Except Donna wasn’t allowed on the premises anymore. So now she comes by periodically because she’s still sweet on Ron, asking him for favors. Betty said she had her bike with her today, standing outside the metal gates, so she was probably going to ask him for some help with fixing it.
So, Betty finishes telling me the story and suddenly there she is, at the fence again. Donna is. But this time she’s all: “Ronnnn! Ronnnn! I’m here! Come outside and let me in!”
And Ron appears, walking through the parking lot to meet her. And I see he’s holding a cellphone in his hand. Now, maybe Ron stole this phone, who knows? It wasn’t my phone, it wasn’t anyone I know’s phone. All I know, it was a cellphone that was bright lime green. Bright lime green like a child would own. Like a child clumsy enough—or unable to defend themselves enough—to allow it to be slapped from their hand and to skitter across the street where an accomplice could pick it up and dart into the shadows.
He talked with Donna for a while and then I see him coming back toward us with a wad of money. And the great thing about Ron is, he’s old school pimpin’—he could’ve had four dollars there, but he arrayed it perfectly so it was a wad of cash. Turned out it was a hundred: like three twenties, some fives, a ten, a two, a silver certificate and I swear to God a Susan B. Anthony that he somehow made look like a piece of paper. And he starts to unlock his motorized bike from the rack and Betty says to him, “Ron, you better gimme some of that.”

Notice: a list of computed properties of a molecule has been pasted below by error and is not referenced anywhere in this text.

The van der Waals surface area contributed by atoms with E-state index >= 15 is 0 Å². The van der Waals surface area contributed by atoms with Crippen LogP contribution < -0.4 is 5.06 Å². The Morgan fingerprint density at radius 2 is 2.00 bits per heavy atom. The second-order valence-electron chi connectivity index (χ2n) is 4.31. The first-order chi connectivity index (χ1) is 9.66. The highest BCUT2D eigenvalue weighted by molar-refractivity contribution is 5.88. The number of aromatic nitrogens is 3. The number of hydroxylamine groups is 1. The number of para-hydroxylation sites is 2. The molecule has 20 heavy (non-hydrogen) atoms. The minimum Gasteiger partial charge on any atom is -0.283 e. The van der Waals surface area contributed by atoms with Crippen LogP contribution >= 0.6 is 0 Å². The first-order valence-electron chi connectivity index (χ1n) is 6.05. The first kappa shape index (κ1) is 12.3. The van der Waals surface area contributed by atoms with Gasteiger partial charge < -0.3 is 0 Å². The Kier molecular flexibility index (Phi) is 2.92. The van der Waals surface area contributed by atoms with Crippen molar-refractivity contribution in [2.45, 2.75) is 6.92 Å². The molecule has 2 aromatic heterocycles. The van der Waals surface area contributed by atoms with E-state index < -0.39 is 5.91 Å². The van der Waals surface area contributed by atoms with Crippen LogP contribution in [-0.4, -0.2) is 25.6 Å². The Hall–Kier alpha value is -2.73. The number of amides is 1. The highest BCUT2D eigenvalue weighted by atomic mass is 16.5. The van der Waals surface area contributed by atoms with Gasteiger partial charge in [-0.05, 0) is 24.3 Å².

To which I stood and said to them both, “Well, time for me to skedaddle!” and walked inside. Two minutes later, out of my window I see Ron on a motorized bike which he does not at all pedal, standing bolt upright like he had a butt plug in, whizzing down the street on his way to gamble it all away.
You can hear that mechanized monster coming a mile away.
The peasants are always put off by the sound it makes.
Ho, there, equine straw-haired page boy!
My liege! I saw the man again, standing upright, flying like the wind on a bike which he does not at all pedal!
Was there a DRAGON pulling it?
Sir, all I know is that it produced the sound of a thousand horses coughing!
Bring me this interloper into our kingdom…!
So, the next morning I step out for a smoke, and Betty’s already out there.
“Betty,” I say, “how are you?”